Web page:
Stoked with $1.5 million in financial backing from Silicon Valley real-estate developer Kimball Small, Me.com does offer some advantages.
First, it lets you share half of the revenue it gets from placing Google ads on your network. Ning doesn’t let you share in any ad revenue it gets from your site (unless you pay it $19.99 per month to run your own ads). Second, Me.com has a few more default features than Ning offers. Me.com offers people search, photos, blogs, polls, events listings, groups, forums, chat rooms, IM, and– for those inclined towards such things–a “Hot or Not” page.
Ning lets developers do more with its code, but for the lay-person, such customization is difficult. (See previous coverage of Ning here.) Me.com is also one of the first adopters of the Google AdSense API. A deal with Google allows Me.com to search for ways to optimize the campaign for you, refining the types of ads that get displayed, based on your content, and determining the best place on your site to put them.
Until now, Me.com‘s platform, which is two years old, was only available for $199/month for medium-sized businesses and $10K/month to larger brands.So far, Me.com has around 60 paying customers – though it does not specify how much money it is getting. Those 60+ networks, from the Orthodox Christian network to a site for raw foodies, see about 400,000 users in total – which is not that great.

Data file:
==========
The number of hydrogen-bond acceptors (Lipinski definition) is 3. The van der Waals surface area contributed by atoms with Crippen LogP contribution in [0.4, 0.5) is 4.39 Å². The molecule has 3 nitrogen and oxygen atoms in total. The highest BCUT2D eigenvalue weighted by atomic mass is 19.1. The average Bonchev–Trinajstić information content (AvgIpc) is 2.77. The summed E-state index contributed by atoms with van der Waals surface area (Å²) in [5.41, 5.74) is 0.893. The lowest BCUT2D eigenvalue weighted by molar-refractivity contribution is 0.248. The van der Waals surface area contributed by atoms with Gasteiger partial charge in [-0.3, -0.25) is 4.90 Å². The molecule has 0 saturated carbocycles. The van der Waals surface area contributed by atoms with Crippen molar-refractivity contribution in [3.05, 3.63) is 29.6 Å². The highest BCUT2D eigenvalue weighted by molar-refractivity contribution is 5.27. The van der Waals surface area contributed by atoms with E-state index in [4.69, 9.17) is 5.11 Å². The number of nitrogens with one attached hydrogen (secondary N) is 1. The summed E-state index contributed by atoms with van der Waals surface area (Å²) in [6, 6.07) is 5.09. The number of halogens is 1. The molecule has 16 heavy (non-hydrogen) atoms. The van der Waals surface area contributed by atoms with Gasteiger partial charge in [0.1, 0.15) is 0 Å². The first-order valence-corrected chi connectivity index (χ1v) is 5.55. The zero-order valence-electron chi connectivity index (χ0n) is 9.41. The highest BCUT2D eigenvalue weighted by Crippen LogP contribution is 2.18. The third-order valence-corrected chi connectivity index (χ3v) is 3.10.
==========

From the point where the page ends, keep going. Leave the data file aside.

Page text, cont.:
The free version of Me.com requires you to host your site at (XYZ).me.com. This is less flexible than its fee-based offerings.
You can choose from a number of templates for your network’s landing page, and once you’re up and running, Me.com makes it a cinch to control the content that users encounter when they first sign on.
As mentioned, Ning lets you use your own CSS and HTML to control the look and feel of your network. But it lacks chat room and IM functionality and does not give you as many options for your landing page. On the other hand, Ning has a big head-start and some serious momentum, claiming 57,000 social networks created, half of those in the last seven weeks.
Now that it is free Me.com, it will no doubt get some users. The question remains, just how significant the trend toward more social network building is, and whether Me.com has what it takes to become a leader.
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